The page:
The Fourth National Development plan (1981- 1985) addressed the issue of preventive health services for the first time.
The policy statement contained in this plan called for the implementation of the Basic Health Services Scheme (BHSS), which provides for the establishment of three levels of health care facilities; namely 1) Comprehensive Health Centers (CHC) to serve communities of more than 20, 000 people; 2) Primary Health Centers (PHC) to serve communities of 5000 to 20, 000 persons; and 3) Health Clinics (HC) to serve 2000 to 5000 persons. Thus, a CHC would have at least 1 PHC in it catchment area (ideally 4) and a PHC would have at least 1 HC in its catchment area (ideally 2). These institutions were to be built and operated by state and local governments with financial aid from the federal government. By this policy, the provision of health services would be the joint responsibility of the federal, state and local governments. In its outlook, this policy is not different from the one published in 1954 by the Eastern Nigerian Government previously mentioned.
Nigeria is currently made up of 36 states and over 500 local government areas. Each local government area (LGA) is made up of between 150, 000 to 250, 000 people. By the scheme proposed in the Fourth National Development plan, each LGA would have a minimum of 7 PHCs and 30 HCs with at least one CHC at the apex of the health care services. The larger LGAs would each have, at least 12 PHCs and 50 HCs feeding into one or more CHCs.[4] Nigeria has not come close to achieving this lofty objective. As a matter of fact, services that existed were deteriorating hopelessly, leading to various industrial actions by all classes of doctors in the 80's. This has continued even today.
On the last day of 1983, a new Military Government came into being in Nigeria and one of the reasons it gave for the Military intervention was the state of health services, declaring "our teaching hospitals have been reduced to mere consulting clinics." One of the government's first efforts was to revise the Fourth National Development Plan. The health strategy under this revised plan gradually shifted emphasis to primary health care. Although this has always been the ultimate goal of the plan, the political will did not seem to exist for its implementation. The adoption of the WHO target of Health for All by the Year 2000 by the federal government was marked by shifts in emphasis and structural changes in health care administration.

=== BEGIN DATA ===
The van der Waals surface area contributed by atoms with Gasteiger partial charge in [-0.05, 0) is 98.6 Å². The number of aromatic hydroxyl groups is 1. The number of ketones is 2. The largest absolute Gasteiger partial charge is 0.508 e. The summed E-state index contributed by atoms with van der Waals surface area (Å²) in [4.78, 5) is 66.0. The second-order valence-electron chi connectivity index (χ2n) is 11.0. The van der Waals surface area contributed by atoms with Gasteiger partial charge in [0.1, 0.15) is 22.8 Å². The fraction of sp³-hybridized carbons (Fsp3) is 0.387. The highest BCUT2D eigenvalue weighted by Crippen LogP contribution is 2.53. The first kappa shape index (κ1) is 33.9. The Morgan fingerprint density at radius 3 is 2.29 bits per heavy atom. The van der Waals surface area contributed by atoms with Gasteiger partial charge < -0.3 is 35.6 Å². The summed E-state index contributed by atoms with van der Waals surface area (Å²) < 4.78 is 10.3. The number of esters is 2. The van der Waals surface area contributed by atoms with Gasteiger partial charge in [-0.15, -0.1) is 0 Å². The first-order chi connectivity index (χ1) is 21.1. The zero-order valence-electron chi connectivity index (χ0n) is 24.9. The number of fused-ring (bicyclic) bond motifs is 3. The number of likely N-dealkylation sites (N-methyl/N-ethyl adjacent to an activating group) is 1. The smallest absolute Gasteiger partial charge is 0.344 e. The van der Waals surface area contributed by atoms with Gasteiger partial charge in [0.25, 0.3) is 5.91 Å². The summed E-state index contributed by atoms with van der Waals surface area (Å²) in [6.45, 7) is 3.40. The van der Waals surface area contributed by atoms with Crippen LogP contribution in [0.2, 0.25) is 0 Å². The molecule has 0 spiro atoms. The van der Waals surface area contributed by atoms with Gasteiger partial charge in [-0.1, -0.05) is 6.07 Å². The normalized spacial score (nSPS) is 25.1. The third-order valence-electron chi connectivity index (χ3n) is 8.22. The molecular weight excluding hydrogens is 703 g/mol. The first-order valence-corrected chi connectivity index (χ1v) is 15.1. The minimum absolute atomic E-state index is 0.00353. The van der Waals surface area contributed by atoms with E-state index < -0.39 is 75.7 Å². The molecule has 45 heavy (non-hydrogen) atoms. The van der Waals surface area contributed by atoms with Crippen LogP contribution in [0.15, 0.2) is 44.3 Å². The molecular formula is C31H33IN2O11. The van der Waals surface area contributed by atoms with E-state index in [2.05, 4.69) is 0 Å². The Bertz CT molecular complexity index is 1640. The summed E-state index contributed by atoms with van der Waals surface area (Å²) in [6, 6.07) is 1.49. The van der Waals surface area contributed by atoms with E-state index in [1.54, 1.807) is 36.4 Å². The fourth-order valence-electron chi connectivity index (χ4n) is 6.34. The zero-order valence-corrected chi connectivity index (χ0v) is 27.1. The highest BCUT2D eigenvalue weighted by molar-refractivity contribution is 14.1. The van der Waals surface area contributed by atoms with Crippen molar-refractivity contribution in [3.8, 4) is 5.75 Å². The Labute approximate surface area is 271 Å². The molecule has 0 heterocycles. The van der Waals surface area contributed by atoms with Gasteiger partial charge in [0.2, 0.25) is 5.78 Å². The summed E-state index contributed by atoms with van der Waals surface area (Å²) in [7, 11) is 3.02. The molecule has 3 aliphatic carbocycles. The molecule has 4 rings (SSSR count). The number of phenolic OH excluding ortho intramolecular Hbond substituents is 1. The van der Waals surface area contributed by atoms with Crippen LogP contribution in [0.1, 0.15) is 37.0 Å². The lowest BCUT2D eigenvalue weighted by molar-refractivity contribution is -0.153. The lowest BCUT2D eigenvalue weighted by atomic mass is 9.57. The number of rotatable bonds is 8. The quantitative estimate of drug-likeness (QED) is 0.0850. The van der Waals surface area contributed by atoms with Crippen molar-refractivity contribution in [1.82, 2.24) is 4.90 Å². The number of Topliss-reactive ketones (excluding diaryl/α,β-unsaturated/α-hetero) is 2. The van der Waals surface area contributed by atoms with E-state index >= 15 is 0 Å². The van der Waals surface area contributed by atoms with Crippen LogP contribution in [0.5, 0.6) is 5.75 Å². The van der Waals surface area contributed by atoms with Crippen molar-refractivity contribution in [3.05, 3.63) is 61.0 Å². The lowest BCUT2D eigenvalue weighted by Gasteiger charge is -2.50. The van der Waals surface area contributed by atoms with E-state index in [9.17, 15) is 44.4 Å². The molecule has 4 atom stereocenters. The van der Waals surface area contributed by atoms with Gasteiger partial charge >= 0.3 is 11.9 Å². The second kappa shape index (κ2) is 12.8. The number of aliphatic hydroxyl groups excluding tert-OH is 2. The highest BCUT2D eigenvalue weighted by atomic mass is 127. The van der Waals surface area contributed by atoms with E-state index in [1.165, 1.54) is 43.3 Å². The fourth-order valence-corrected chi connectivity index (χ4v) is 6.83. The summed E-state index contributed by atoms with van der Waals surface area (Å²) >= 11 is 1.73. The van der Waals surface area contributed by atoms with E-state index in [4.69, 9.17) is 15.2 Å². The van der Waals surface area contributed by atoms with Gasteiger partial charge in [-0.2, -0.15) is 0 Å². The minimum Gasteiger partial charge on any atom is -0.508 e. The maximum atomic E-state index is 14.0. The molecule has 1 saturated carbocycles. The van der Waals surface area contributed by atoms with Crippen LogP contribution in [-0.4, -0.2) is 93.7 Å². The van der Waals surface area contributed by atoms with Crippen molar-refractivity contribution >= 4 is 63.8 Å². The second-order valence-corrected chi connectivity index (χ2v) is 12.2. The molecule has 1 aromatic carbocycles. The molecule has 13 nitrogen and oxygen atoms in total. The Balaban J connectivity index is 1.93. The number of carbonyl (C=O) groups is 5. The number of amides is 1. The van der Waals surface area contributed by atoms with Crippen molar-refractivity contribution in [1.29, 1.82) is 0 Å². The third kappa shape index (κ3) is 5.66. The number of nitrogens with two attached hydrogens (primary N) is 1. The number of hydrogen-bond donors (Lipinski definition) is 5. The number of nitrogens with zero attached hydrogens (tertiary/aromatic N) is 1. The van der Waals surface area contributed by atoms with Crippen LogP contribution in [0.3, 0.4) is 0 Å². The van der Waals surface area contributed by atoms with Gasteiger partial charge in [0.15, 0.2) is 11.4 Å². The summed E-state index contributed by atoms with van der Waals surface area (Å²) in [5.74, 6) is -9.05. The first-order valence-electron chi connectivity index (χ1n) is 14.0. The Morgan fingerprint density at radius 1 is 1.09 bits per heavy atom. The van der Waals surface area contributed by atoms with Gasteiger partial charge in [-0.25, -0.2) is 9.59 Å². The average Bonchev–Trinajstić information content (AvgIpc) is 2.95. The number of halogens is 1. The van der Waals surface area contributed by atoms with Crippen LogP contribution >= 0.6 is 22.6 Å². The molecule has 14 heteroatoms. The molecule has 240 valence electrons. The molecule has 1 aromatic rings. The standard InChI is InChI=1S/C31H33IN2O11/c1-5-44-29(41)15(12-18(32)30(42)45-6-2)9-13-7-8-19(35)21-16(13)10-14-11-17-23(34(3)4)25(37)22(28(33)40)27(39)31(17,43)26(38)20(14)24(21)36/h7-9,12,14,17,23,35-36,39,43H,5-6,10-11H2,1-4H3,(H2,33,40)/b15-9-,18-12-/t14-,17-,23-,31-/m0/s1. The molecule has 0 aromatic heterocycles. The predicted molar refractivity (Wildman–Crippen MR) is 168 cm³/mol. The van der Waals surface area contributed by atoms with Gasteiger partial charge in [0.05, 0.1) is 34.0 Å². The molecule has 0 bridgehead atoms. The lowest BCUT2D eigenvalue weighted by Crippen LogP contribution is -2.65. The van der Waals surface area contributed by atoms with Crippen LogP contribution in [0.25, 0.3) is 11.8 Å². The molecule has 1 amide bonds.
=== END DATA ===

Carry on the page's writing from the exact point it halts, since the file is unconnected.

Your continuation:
At the federal level, the Directorate of National Health planning had the function of coordination and implementation of the national health policy. It also had the function of developing plans for national health. At the state level, were state health advisory councils whose function it was to give general advice to the Commissioner of Health in the performance of his functions. At the local government level, the State Ministry of Local Government in consultation with the State Ministry of Health established Local Government Health Committees covering their area of authority for the purposes of formulating policies for providing health services to the communities. At the community level, several small communities had evolved small community primary health care services with active community participation.
In more recent Nigeria, this lofty goal has not been achieved. The capacities of the facilities that emerged from previous efforts have been stretched and infrastructure broken beyond repair. Primary health care services now exist only in name. The common man has reverted to the herbalist and traditional healers for care because of access and affordability issues. The elites have perfected medical tourism to India, Singapore, South Africa and even Ghana. This is in the face of a rapidly changing disease patterns in which infectious diseases have been replaced by behavioral, environmental and poverty-related diseases.
The record shows that in 1979, there were 562 General Hospitals, 16 Maternity and Pediatric Hospitals, 11Armed Forces Hospitals, 6 Teaching Hospitals and 3 prison Hospitals and they all accounted for 44, 600 hospital beds. In addition to these, there were estimated 600 Health Centers, 2740 General clinics, 930 Maternity Homes and 1240 Maternity Health Centers. By 1985, 13% of the hospital beds were provided by 84 Federal Institutions while 47% of the hospital beds were provided by 3, 023 hospitals owned by the State Governments. The rest of the beds were provided by 6331 health facilities owned by Local governments ( 11% of the beds) and 1, 436 private hospitals ( 14% of the beds).